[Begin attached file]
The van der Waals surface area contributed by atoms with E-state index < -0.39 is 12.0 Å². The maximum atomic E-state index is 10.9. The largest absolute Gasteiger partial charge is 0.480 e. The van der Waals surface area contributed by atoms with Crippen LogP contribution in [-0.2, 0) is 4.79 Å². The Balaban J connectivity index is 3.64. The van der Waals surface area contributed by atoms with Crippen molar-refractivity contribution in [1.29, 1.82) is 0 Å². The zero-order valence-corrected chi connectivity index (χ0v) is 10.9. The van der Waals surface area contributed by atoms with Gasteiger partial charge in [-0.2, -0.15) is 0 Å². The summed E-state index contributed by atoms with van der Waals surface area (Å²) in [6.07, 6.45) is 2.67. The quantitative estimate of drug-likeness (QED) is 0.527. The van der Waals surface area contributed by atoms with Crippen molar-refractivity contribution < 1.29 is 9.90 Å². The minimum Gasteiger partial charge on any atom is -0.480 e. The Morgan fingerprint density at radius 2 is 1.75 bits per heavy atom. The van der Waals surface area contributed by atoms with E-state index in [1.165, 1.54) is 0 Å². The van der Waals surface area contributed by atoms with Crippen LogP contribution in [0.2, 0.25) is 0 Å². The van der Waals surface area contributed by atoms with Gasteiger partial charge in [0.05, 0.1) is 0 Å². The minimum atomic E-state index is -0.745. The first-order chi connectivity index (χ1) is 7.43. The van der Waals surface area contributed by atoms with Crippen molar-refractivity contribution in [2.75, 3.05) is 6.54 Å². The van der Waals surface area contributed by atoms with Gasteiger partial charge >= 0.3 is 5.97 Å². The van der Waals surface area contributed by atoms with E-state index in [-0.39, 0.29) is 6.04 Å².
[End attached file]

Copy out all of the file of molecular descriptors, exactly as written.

The van der Waals surface area contributed by atoms with E-state index < -0.39 is 12.0 Å². The maximum atomic E-state index is 10.9. The largest absolute Gasteiger partial charge is 0.480 e. The van der Waals surface area contributed by atoms with Crippen LogP contribution in [-0.2, 0) is 4.79 Å². The Balaban J connectivity index is 3.64. The van der Waals surface area contributed by atoms with Crippen molar-refractivity contribution in [1.29, 1.82) is 0 Å². The zero-order valence-corrected chi connectivity index (χ0v) is 10.9. The van der Waals surface area contributed by atoms with Gasteiger partial charge in [-0.2, -0.15) is 0 Å². The summed E-state index contributed by atoms with van der Waals surface area (Å²) in [6.07, 6.45) is 2.67. The quantitative estimate of drug-likeness (QED) is 0.527. The van der Waals surface area contributed by atoms with Crippen molar-refractivity contribution < 1.29 is 9.90 Å². The minimum Gasteiger partial charge on any atom is -0.480 e. The Morgan fingerprint density at radius 2 is 1.75 bits per heavy atom. The van der Waals surface area contributed by atoms with E-state index in [1.165, 1.54) is 0 Å². The van der Waals surface area contributed by atoms with Crippen LogP contribution in [0.2, 0.25) is 0 Å². The van der Waals surface area contributed by atoms with Gasteiger partial charge in [0.05, 0.1) is 0 Å². The minimum atomic E-state index is -0.745. The first-order chi connectivity index (χ1) is 7.43. The van der Waals surface area contributed by atoms with Crippen molar-refractivity contribution in [2.75, 3.05) is 6.54 Å². The van der Waals surface area contributed by atoms with Gasteiger partial charge >= 0.3 is 5.97 Å². The van der Waals surface area contributed by atoms with E-state index in [-0.39, 0.29) is 6.04 Å².